DHAKA, Bangladesh

Owing to technological advancements, easy and inexpensive smartphone availability, and the popularity of social media networks among all age groups, FM radio is gradually losing its importance in urban areas of Bangladesh.

“I used to listen to FM radio when going to the office or other locations, but now I use social media or YouTube,” Md. Jashim Uddin, a young Supreme Court lawyer, told Anadolu Agency.

He believed that by using social media platforms such as Facebook and Twitter, he would be able to easily communicate with his friends as well as receive important news and other information in the form of visuals.

Many others in the capital Dhaka expressed almost the same opinion regarding FM radio channels as Md. Jashim on the eve of World Radio Day, which is observed worldwide on Sunday.

People seemingly want to fulfill their multiple requirements through a single platform while spending the minimum time, and they are primarily drawn to social media for this reason.

“I used to listen to FM radio while cooking at home. But now, with Wi-Fi broadband at home, I use my smartphone to watch various YouTube videos or other visual channels because I don’t have to worry about running out of internet data,” Asma Khatun, a housewife in the capital’s Mirpur neighborhood, told Anadolu Agency.

When she has leisure time, she enjoys viewing YouTube videos for food recipes, child health information, and women’s beauty tips, she said.

Samira Zaman, a mother of two from Dhaka’s Paltan neighborhood, added: “My children also watch different cartoons on my smartphone.”

Radio in rural areas

Radios, on the other hand, are still quite popular in some remote areas of rural Bangladesh for providing information on important issues such as agriculture and natural calamities. Bangladesh Betar, a state-run shortwave radio station, is their main source of information.

Nearly half a million people in southern coastal regions engage in fishing in the Bay of Bengal and other major rivers, and radio is their only source of vital information during the fishing season on the open sea.

About two dozen community radio stations are also contributing to meet the entertainment and local information requirements of the underprivileged people.

Lack of quality products

So far, 20 FM radio stations have been broadcasting from the capital city, with some having offices in different divisions across the South Asian country of nearly 170 million people.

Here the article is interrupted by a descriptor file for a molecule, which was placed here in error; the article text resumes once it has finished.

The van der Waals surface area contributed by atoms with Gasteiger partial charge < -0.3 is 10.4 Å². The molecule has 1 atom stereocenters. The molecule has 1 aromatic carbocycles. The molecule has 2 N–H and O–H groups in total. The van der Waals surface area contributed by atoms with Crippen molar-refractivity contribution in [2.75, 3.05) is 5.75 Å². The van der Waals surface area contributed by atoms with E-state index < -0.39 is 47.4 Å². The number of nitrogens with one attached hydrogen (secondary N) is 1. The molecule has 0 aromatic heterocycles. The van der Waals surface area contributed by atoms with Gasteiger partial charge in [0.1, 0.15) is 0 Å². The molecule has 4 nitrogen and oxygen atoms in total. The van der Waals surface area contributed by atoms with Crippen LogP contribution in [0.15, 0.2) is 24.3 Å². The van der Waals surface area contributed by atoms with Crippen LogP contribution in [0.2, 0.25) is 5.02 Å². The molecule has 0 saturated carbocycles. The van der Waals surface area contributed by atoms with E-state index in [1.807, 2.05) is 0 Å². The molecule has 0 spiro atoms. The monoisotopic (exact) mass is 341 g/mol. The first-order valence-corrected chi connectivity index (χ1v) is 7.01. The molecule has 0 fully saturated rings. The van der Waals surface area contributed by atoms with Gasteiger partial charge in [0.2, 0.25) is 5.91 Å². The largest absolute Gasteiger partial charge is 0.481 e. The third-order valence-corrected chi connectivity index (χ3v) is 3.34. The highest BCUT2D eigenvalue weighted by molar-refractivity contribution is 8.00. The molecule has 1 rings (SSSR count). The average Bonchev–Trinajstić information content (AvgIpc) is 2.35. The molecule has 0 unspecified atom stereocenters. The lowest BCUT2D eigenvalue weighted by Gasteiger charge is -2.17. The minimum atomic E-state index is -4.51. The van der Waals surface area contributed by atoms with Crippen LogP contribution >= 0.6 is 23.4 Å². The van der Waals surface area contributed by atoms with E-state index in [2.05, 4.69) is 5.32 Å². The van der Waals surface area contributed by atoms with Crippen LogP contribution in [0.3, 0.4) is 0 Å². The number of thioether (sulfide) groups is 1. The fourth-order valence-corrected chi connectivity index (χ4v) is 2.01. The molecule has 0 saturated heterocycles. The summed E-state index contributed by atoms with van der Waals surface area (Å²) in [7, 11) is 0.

Many people, particularly the elderly, continue to listen to FM radios for news and other programs.

“I don’t see properly, and I feel comfortable listening to FM radios while laying on my bed,” Lokman Hakim, 70, told Anadolu Agency.

He, however, added that unnecessary discussions on minor issues and other low-quality programs frequently irritate him.

“Perhaps such activities are run to attract young people. However, I do not believe that this policy is prudent for long-term progress.”

Monjur Hossain, a journalist at Radio Today, the country’s first private FM radio station, told Anadolu Agency that most FM radio stations are in financial crisis and have minimal budgets that are insufficient to provide a quality program.

“Like other mainstream electronic and print media, most FM radio owners have political or business interests, and they want to exploit this electronic media to fulfill their personal interests rather than producing quality content for the public,” Hossain claimed.

Strengthening social media

Almost all FM radio stations in Bangladesh have created social media pages and incorporated visual content to survive.

“We mostly now film our audio programs and visually present them through our social media page so that we don’t lose our audience and it’s also a source of income for us,” Hossain explained, adding that many live audio programs are also visually presented at the social media page, particularly on Facebook.

Niaz Makhdum, who recently shifted to a television channel as a news reporter after quitting a four-year career at an FM radio station, told Anadolu Agency that the future of FM radio has dimmed as a result of the multidimensional growth of social media.

“I had to turn to television channels since I was feeling insecure about my job with FM radio,” he said.

Riffat Ferdous, a professor of the Television and Film Studies Department at Dhaka University, told Anadolu Agency that the development of information technology around the world has made people more conscious and serious about their time.

“If FM radio stations provide quality programmings, a large number of people will be attracted to return to FM radio,” Ferdous said, adding that listening to FM radio is the most convenient way in any situation, such as traveling or walking through public transportation or public places.

There is still room for growth for FM radio channels in the country, but long-term planning and highly professional effort are required.

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